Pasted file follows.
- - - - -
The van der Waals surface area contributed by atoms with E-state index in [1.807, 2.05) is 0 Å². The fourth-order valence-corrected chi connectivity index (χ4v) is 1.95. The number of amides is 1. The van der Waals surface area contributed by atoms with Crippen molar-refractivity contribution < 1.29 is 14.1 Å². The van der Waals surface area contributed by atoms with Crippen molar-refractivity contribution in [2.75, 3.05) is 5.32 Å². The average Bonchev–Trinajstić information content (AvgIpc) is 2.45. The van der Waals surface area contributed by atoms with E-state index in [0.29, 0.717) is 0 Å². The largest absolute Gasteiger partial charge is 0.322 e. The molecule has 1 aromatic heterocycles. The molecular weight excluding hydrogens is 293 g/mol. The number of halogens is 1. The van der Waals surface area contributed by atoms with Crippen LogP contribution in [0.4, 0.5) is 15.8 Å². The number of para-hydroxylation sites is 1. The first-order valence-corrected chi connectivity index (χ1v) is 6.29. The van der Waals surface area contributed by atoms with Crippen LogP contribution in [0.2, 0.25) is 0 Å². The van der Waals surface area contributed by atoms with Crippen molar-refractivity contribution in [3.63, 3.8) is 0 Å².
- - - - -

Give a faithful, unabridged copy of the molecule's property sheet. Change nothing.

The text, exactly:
The van der Waals surface area contributed by atoms with E-state index in [1.807, 2.05) is 0 Å². The fourth-order valence-corrected chi connectivity index (χ4v) is 1.95. The number of amides is 1. The van der Waals surface area contributed by atoms with Crippen molar-refractivity contribution < 1.29 is 14.1 Å². The van der Waals surface area contributed by atoms with Crippen molar-refractivity contribution in [2.75, 3.05) is 5.32 Å². The average Bonchev–Trinajstić information content (AvgIpc) is 2.45. The van der Waals surface area contributed by atoms with E-state index in [0.29, 0.717) is 0 Å². The largest absolute Gasteiger partial charge is 0.322 e. The molecule has 1 aromatic heterocycles. The molecular weight excluding hydrogens is 293 g/mol. The number of halogens is 1. The van der Waals surface area contributed by atoms with Crippen LogP contribution in [0.4, 0.5) is 15.8 Å². The number of para-hydroxylation sites is 1. The first-order valence-corrected chi connectivity index (χ1v) is 6.29. The van der Waals surface area contributed by atoms with Crippen LogP contribution in [0.2, 0.25) is 0 Å². The van der Waals surface area contributed by atoms with Crippen molar-refractivity contribution in [3.63, 3.8) is 0 Å².